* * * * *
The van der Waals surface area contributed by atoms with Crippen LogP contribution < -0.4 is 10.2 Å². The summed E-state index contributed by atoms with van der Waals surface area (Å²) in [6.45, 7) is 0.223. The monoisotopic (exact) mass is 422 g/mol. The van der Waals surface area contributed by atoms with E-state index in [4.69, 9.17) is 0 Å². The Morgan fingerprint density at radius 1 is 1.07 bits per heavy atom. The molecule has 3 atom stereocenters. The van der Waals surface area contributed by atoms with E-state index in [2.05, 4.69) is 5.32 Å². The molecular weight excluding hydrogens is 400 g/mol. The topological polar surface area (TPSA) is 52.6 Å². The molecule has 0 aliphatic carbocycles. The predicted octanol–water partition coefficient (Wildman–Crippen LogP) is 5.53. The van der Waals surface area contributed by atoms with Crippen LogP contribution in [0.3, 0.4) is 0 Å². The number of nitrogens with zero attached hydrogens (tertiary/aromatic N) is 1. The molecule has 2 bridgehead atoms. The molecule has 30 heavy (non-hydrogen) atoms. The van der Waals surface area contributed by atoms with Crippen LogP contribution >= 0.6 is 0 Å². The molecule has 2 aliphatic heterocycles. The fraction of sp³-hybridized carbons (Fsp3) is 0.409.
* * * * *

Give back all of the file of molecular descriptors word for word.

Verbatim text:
The van der Waals surface area contributed by atoms with Crippen LogP contribution < -0.4 is 10.2 Å². The summed E-state index contributed by atoms with van der Waals surface area (Å²) in [6.45, 7) is 0.223. The monoisotopic (exact) mass is 422 g/mol. The van der Waals surface area contributed by atoms with E-state index in [4.69, 9.17) is 0 Å². The Morgan fingerprint density at radius 1 is 1.07 bits per heavy atom. The molecule has 3 atom stereocenters. The van der Waals surface area contributed by atoms with E-state index in [2.05, 4.69) is 5.32 Å². The molecular weight excluding hydrogens is 400 g/mol. The topological polar surface area (TPSA) is 52.6 Å². The molecule has 0 aliphatic carbocycles. The predicted octanol–water partition coefficient (Wildman–Crippen LogP) is 5.53. The van der Waals surface area contributed by atoms with Crippen LogP contribution in [0.3, 0.4) is 0 Å². The number of nitrogens with zero attached hydrogens (tertiary/aromatic N) is 1. The molecule has 2 bridgehead atoms. The molecule has 30 heavy (non-hydrogen) atoms. The van der Waals surface area contributed by atoms with Crippen LogP contribution >= 0.6 is 0 Å². The molecule has 2 aliphatic heterocycles. The fraction of sp³-hybridized carbons (Fsp3) is 0.409.